Pasture Cropping for Grazing and Increased Soil Carbon

'Pasture Cropping' - Grazing - Soil Carbon

Colin SeisIn this interview with Colin Seis, we talk about grazing, 'Pasture Cropping', soil carbon and a lot more.  Colin has been studying and implementing nontraditional cropping and grazing techniques that have benefited his land in increased soils and carbon sequestration, his livestock with year round grazing and ultimately the farms profit margin with low input production practices.  Colin is a very interesting and likeable man that is easy to listen to and learn from.  Regardless of the livestock you run, ruminant grazing practices that work in NSW, will work for you too.

About Colin Seis

Colin Seis and his son Nicholas own and run the 2000-acre farm “Winona” which is situated north of Gulgong on the central slopes of New South Wales Australia.

The Seis family is one of the early pioneering families in the Gulgong district and has been farming and grazing there since the 1860s.

Winona runs around four thousand, fine wool merino sheep, which includes a 60 year old Merino Stud and “Pasture crops” around 500 acres annually to oats, wheat and cereal rye.

Winona also runs one of the largest ‘kelpie working dog’ studs in the world and sells dogs and pups to many countries in North and South America, Europe and Scandinavia as well as all states of Australia.

Colin has a published book on training working dogs (“Working Dogs”), which is sold internationally. He has also conducted dog training clinics internationally in the USA, Norway,  Sweden and in most states of Australia.

Colin is the pioneer - developer of “Pasture Cropping” which is a method of sowing cereal cropssheep on pasture directly into perennial pastures. It combines grazing and cropping into a single land use method where each one benefits the other economically, environmentally and ecologically.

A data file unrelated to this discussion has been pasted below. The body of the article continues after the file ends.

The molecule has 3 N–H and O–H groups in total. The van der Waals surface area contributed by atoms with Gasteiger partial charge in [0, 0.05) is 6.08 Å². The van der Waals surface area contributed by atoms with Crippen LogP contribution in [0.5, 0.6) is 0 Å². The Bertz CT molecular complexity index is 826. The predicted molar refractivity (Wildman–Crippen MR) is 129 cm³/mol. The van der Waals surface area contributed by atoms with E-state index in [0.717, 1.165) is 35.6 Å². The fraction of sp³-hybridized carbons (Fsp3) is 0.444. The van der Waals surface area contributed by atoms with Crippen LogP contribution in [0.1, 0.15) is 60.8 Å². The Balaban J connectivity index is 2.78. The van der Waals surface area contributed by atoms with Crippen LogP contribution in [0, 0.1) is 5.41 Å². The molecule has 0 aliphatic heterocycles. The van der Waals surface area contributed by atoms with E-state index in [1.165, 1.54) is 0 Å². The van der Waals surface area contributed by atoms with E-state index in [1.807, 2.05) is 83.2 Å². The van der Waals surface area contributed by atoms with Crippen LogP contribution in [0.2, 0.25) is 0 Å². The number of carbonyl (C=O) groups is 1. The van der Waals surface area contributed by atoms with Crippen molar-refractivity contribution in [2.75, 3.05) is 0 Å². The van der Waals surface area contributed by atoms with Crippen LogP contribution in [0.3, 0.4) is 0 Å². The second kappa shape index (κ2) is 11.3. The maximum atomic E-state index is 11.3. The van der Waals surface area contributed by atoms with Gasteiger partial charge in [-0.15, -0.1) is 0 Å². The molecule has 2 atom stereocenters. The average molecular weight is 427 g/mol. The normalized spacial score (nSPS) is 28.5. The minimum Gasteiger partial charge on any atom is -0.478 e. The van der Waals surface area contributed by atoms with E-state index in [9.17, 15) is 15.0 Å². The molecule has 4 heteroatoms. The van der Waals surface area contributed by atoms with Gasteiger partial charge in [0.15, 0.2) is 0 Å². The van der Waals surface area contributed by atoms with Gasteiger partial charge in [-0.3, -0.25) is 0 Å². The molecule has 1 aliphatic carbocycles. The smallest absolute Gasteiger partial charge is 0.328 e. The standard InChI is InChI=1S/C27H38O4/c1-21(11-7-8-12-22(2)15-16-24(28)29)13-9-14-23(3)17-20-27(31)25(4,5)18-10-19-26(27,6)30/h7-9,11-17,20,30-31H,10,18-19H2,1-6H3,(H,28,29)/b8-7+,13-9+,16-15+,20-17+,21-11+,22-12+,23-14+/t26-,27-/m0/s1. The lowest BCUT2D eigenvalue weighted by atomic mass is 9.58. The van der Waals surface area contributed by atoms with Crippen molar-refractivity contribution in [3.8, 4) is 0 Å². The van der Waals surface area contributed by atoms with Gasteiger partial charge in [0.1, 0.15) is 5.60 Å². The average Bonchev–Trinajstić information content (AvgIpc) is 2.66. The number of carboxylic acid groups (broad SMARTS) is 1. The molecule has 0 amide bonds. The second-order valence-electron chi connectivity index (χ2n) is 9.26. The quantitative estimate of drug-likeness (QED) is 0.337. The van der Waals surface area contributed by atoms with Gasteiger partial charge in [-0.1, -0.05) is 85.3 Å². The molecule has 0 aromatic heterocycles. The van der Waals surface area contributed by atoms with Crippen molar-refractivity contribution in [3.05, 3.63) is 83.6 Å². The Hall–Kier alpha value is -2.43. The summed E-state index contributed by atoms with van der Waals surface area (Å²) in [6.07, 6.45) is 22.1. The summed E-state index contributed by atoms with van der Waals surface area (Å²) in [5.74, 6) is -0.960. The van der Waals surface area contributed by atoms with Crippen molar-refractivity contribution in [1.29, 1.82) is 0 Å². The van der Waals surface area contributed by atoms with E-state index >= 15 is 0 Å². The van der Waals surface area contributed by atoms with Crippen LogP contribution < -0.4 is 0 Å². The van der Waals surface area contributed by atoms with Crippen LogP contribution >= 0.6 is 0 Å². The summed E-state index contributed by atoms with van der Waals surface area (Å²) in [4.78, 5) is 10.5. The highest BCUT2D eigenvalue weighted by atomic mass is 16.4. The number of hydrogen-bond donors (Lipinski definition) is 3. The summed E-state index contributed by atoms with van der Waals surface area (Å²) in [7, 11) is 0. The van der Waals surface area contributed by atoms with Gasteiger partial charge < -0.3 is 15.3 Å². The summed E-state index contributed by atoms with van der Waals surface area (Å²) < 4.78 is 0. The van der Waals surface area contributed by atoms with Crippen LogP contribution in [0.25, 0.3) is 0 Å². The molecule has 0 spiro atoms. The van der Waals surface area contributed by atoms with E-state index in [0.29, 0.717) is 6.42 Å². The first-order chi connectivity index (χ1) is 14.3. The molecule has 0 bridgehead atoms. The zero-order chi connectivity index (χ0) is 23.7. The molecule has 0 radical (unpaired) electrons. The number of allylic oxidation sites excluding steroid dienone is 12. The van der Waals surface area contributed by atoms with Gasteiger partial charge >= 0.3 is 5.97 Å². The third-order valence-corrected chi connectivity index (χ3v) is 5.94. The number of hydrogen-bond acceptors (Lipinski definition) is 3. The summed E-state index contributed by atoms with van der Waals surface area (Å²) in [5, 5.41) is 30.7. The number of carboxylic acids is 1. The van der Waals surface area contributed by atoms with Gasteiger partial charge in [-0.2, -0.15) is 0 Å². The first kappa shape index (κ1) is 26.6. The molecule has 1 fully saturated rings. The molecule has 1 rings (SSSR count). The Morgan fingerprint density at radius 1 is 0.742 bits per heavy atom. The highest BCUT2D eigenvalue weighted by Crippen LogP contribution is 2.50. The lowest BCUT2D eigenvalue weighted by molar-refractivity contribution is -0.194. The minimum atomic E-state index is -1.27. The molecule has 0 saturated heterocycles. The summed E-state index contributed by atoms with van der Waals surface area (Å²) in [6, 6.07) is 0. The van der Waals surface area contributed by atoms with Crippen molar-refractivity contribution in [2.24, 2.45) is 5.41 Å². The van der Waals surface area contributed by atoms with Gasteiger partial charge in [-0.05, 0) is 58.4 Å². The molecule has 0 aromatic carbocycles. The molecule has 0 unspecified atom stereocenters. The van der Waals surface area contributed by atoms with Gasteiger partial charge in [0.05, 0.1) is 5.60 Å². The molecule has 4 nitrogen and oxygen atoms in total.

Colin Seis and Daryl Cluff pioneered “pasture cropping” in 1993 and since that time, on his farm “Winona”, Colin Seis has spent much of his time perfecting this technique and due to this it is now possible to grow many different types of winter and summer growing crops, without destroying the perennial pasture base.

It may appear that ‘Pasture Cropping’ is simply a cropping technique. It is much more than that. ‘Pasture Cropping’ is the combining of cropping and grazing into one land management method where each one benefits the other. The potential for profit and environmental health, including increasing soil carbon are enormous and a lot of farmers in many regions of Australia are showing this to be the case. There are now over 2000 farmers “pasture cropping” cereal crops into summer (C4) and winter (C3) perennial native grass in NSW, South Australia, Victoria Queensland, West Australia and Tasmania as well as other areas around the world.


To learn about this and more, to read an article on “Pasture Cropping”, see a short video bio, listen to this month’s training with Mr. Colin Seis.


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